This video is an exercise to help you improve your American accent. Here you will learn about word stress and questions vs. statements.

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Today I'm going to talk about word stress and questions vs. statements. In English, statements generally tend to go down in pitch throughout the phrase. I'll be there by three. "I'll" is higher than "three". Questions, on the other hand, tend to go up at the end. Have you seen Mary? Have you seen Mary? Let's look at three phrases that can be either questions or statements. For example, "you know what I mean". This can be a statement if you're talking to somebody and you're explaining something, but you know that they understand, maybe because they've had the same experience. You might say, "You know what I mean." Statement. But if you're talking and you want to make sure that the person is understanding you, you might say, "You know what I mean?" Asking a question. Statement: You know what I mean, You know what I mean. Voice goes down. Question: You know what I mean? You know what I mean? Voice goes up at the end.

The simple word "me" could be a question or a statement. Let's say, for example, you're with a group of people and someone says, "who can help me tomorrow? You might volunteer and say me. Me, Me, voice goes down in pitch. Me. But let's say the person who asked "who can help me?" is staring right at you. And you feel like, are they asking me? Then you might say "Me?" Question. Me? As in, are you specifically asking me to help? Me, statement. Me? Question.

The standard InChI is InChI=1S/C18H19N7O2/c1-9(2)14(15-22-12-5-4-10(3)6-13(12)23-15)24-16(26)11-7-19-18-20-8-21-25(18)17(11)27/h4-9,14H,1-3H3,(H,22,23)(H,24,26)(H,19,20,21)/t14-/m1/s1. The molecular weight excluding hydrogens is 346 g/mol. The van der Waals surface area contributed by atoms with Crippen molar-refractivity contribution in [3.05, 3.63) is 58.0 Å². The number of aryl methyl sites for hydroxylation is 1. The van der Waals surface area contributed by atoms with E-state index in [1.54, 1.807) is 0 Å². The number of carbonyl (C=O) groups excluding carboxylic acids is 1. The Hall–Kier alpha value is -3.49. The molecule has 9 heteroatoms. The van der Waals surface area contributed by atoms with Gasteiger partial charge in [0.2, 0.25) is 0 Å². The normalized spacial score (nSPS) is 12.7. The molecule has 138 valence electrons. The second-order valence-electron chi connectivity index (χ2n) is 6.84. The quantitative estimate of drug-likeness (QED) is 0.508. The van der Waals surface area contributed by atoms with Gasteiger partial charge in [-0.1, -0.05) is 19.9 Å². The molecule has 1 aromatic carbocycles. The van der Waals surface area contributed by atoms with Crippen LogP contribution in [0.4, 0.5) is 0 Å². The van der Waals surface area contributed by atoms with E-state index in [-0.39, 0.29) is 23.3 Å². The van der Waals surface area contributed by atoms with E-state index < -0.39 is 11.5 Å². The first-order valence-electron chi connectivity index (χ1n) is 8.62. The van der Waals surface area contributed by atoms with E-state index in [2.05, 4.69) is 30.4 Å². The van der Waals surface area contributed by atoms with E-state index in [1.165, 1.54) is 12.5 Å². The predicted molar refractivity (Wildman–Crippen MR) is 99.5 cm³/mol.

See you tomorrow. Let's say you're at work and you know that you're going to be at work tomorrow and so is your colleague. When you part ways you might say "See you tomorrow." Statement. But maybe you're not sure that your colleague will be there. Then you might say, see you tomorrow? Question. That would be like asking, are you going to be in tomorrow? See you tomorrow? Statement: see you tomorrow. Voice goes down. Question: see you tomorrow? Voice goes up at the end.

The next clip uses free software that can analyze speech. See RachelEnglish.com for a link to this free software. Here you will see the pitch of the three phrases in both question and answer form. You know what I mean. You know what I mean? Me. Me? See you tomorrow. See you tomorrow?

Now you will hear some phrases. You need to decide if it is a question or a statement based on the word stress. You're coming at three ... You're coming at three. Question. I am trying to confirm that this person will be coming at three. You're coming at three? Voice goes up at the end. He saw her yesterday. He saw her yesterday. Statement. He saw her yesterday. Voice goes down throughout the phrase. We're going. We're going. Statement. Voice goes down in pitch. We're going? We're going? Question. Voice goes up in pitch. He hurt her feelings? He hurt her feelings? Question: voice goes up at the end. He hurt her feelings? They said no. They said no. Statement. They said no. Voice goes down in pitch throughout that phrase. We'll see them Monday? We'll see them Monday? Question. Voice goes up at the end. We'll see them Monday?


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